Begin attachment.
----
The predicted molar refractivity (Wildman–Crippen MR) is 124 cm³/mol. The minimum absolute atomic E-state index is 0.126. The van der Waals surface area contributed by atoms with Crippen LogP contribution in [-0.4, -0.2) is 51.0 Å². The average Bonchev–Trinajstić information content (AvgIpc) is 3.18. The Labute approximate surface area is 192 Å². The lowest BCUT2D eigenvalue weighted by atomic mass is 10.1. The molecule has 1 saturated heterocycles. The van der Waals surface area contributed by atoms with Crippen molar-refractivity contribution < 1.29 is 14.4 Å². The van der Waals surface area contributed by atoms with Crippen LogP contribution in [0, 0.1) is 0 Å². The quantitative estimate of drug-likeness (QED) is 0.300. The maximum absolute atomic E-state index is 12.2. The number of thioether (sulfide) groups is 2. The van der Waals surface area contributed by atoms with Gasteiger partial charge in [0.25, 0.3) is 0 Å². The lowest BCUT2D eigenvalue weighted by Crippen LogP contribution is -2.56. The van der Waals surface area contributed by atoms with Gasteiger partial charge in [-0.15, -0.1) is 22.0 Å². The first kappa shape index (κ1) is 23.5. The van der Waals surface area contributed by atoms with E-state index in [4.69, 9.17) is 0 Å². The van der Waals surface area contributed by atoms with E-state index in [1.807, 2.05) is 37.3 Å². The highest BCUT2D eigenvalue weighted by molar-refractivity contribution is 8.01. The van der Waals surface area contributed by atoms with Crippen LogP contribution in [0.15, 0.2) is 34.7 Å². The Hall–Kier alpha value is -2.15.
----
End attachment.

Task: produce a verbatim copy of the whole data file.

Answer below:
The predicted molar refractivity (Wildman–Crippen MR) is 124 cm³/mol. The minimum absolute atomic E-state index is 0.126. The van der Waals surface area contributed by atoms with Crippen LogP contribution in [-0.4, -0.2) is 51.0 Å². The average Bonchev–Trinajstić information content (AvgIpc) is 3.18. The Labute approximate surface area is 192 Å². The lowest BCUT2D eigenvalue weighted by atomic mass is 10.1. The molecule has 1 saturated heterocycles. The van der Waals surface area contributed by atoms with Crippen molar-refractivity contribution < 1.29 is 14.4 Å². The van der Waals surface area contributed by atoms with Crippen LogP contribution in [0, 0.1) is 0 Å². The quantitative estimate of drug-likeness (QED) is 0.300. The maximum absolute atomic E-state index is 12.2. The number of thioether (sulfide) groups is 2. The van der Waals surface area contributed by atoms with Gasteiger partial charge in [0.25, 0.3) is 0 Å². The lowest BCUT2D eigenvalue weighted by Crippen LogP contribution is -2.56. The van der Waals surface area contributed by atoms with Gasteiger partial charge in [-0.15, -0.1) is 22.0 Å². The first kappa shape index (κ1) is 23.5. The van der Waals surface area contributed by atoms with E-state index in [4.69, 9.17) is 0 Å². The van der Waals surface area contributed by atoms with E-state index in [1.807, 2.05) is 37.3 Å². The highest BCUT2D eigenvalue weighted by molar-refractivity contribution is 8.01. The van der Waals surface area contributed by atoms with Crippen LogP contribution in [0.15, 0.2) is 34.7 Å². The Hall–Kier alpha value is -2.15.